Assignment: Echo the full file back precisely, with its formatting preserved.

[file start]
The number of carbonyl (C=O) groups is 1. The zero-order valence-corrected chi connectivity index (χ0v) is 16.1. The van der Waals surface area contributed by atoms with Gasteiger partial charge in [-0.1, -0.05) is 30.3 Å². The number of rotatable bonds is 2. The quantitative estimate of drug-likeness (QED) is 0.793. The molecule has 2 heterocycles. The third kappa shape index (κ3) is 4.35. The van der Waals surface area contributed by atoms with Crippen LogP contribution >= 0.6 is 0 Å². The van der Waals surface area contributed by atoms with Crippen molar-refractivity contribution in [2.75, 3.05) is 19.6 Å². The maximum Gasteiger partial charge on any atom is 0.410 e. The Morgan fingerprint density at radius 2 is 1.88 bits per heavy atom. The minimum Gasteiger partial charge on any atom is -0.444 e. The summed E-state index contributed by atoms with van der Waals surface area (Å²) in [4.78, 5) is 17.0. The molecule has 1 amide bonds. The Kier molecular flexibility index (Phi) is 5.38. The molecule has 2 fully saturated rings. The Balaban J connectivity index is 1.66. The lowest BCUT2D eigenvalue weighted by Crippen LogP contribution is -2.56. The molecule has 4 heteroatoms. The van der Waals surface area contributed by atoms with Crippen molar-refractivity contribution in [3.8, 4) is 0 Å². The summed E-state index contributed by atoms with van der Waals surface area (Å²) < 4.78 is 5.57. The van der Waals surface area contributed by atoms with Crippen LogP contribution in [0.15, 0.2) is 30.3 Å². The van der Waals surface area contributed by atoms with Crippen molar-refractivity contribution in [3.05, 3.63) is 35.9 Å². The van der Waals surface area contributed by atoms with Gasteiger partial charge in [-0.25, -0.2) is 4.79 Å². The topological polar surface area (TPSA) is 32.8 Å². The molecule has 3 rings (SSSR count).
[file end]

The number of carbonyl (C=O) groups is 1. The zero-order valence-corrected chi connectivity index (χ0v) is 16.1. The van der Waals surface area contributed by atoms with Gasteiger partial charge in [-0.1, -0.05) is 30.3 Å². The number of rotatable bonds is 2. The quantitative estimate of drug-likeness (QED) is 0.793. The molecule has 2 heterocycles. The third kappa shape index (κ3) is 4.35. The van der Waals surface area contributed by atoms with Crippen LogP contribution >= 0.6 is 0 Å². The van der Waals surface area contributed by atoms with Crippen molar-refractivity contribution in [2.75, 3.05) is 19.6 Å². The maximum Gasteiger partial charge on any atom is 0.410 e. The Morgan fingerprint density at radius 2 is 1.88 bits per heavy atom. The minimum Gasteiger partial charge on any atom is -0.444 e. The summed E-state index contributed by atoms with van der Waals surface area (Å²) in [4.78, 5) is 17.0. The molecule has 1 amide bonds. The Kier molecular flexibility index (Phi) is 5.38. The molecule has 2 fully saturated rings. The Balaban J connectivity index is 1.66. The lowest BCUT2D eigenvalue weighted by Crippen LogP contribution is -2.56. The molecule has 4 heteroatoms. The van der Waals surface area contributed by atoms with Crippen molar-refractivity contribution in [3.8, 4) is 0 Å². The summed E-state index contributed by atoms with van der Waals surface area (Å²) < 4.78 is 5.57. The van der Waals surface area contributed by atoms with Crippen LogP contribution in [0.15, 0.2) is 30.3 Å². The van der Waals surface area contributed by atoms with Crippen molar-refractivity contribution in [3.05, 3.63) is 35.9 Å². The van der Waals surface area contributed by atoms with Gasteiger partial charge in [-0.25, -0.2) is 4.79 Å². The topological polar surface area (TPSA) is 32.8 Å². The molecule has 3 rings (SSSR count).